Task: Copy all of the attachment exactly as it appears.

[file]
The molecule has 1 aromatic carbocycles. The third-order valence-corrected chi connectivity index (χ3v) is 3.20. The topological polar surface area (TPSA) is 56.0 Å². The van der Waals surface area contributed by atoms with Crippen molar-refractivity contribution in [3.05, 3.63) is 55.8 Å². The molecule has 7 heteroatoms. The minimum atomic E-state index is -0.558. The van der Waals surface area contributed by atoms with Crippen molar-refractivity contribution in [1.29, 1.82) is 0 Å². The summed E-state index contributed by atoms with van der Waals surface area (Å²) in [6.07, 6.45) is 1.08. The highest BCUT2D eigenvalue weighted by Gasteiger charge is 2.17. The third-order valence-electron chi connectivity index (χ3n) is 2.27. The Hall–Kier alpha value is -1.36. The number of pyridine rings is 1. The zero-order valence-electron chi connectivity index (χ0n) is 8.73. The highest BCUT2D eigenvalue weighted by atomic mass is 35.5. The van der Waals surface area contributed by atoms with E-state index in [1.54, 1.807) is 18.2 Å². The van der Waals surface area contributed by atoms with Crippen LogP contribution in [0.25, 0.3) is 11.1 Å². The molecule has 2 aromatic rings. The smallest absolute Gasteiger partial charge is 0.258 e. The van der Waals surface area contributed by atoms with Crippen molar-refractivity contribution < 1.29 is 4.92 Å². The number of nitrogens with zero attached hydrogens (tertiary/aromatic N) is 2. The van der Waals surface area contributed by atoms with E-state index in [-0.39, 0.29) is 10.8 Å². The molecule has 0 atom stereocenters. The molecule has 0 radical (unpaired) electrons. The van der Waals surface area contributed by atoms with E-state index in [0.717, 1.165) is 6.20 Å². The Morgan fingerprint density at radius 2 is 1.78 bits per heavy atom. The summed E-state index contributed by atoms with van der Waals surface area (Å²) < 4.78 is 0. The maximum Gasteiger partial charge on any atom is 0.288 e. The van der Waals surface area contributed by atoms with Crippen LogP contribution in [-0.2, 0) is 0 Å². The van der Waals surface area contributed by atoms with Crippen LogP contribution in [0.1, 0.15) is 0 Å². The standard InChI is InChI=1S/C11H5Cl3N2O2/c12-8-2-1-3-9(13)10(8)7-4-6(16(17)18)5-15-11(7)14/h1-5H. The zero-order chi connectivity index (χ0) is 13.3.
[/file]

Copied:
The molecule has 1 aromatic carbocycles. The third-order valence-corrected chi connectivity index (χ3v) is 3.20. The topological polar surface area (TPSA) is 56.0 Å². The van der Waals surface area contributed by atoms with Crippen molar-refractivity contribution in [3.05, 3.63) is 55.8 Å². The molecule has 7 heteroatoms. The minimum atomic E-state index is -0.558. The van der Waals surface area contributed by atoms with Crippen molar-refractivity contribution in [1.29, 1.82) is 0 Å². The summed E-state index contributed by atoms with van der Waals surface area (Å²) in [6.07, 6.45) is 1.08. The highest BCUT2D eigenvalue weighted by Gasteiger charge is 2.17. The third-order valence-electron chi connectivity index (χ3n) is 2.27. The Hall–Kier alpha value is -1.36. The number of pyridine rings is 1. The zero-order valence-electron chi connectivity index (χ0n) is 8.73. The highest BCUT2D eigenvalue weighted by atomic mass is 35.5. The van der Waals surface area contributed by atoms with E-state index in [1.54, 1.807) is 18.2 Å². The van der Waals surface area contributed by atoms with Crippen LogP contribution in [0.25, 0.3) is 11.1 Å². The molecule has 2 aromatic rings. The smallest absolute Gasteiger partial charge is 0.258 e. The van der Waals surface area contributed by atoms with Crippen molar-refractivity contribution < 1.29 is 4.92 Å². The number of nitrogens with zero attached hydrogens (tertiary/aromatic N) is 2. The van der Waals surface area contributed by atoms with E-state index in [-0.39, 0.29) is 10.8 Å². The molecule has 0 atom stereocenters. The molecule has 0 radical (unpaired) electrons. The van der Waals surface area contributed by atoms with E-state index in [0.717, 1.165) is 6.20 Å². The Morgan fingerprint density at radius 2 is 1.78 bits per heavy atom. The summed E-state index contributed by atoms with van der Waals surface area (Å²) < 4.78 is 0. The maximum Gasteiger partial charge on any atom is 0.288 e. The van der Waals surface area contributed by atoms with Crippen LogP contribution in [-0.2, 0) is 0 Å². The van der Waals surface area contributed by atoms with Crippen LogP contribution in [0.1, 0.15) is 0 Å². The standard InChI is InChI=1S/C11H5Cl3N2O2/c12-8-2-1-3-9(13)10(8)7-4-6(16(17)18)5-15-11(7)14/h1-5H. The zero-order chi connectivity index (χ0) is 13.3.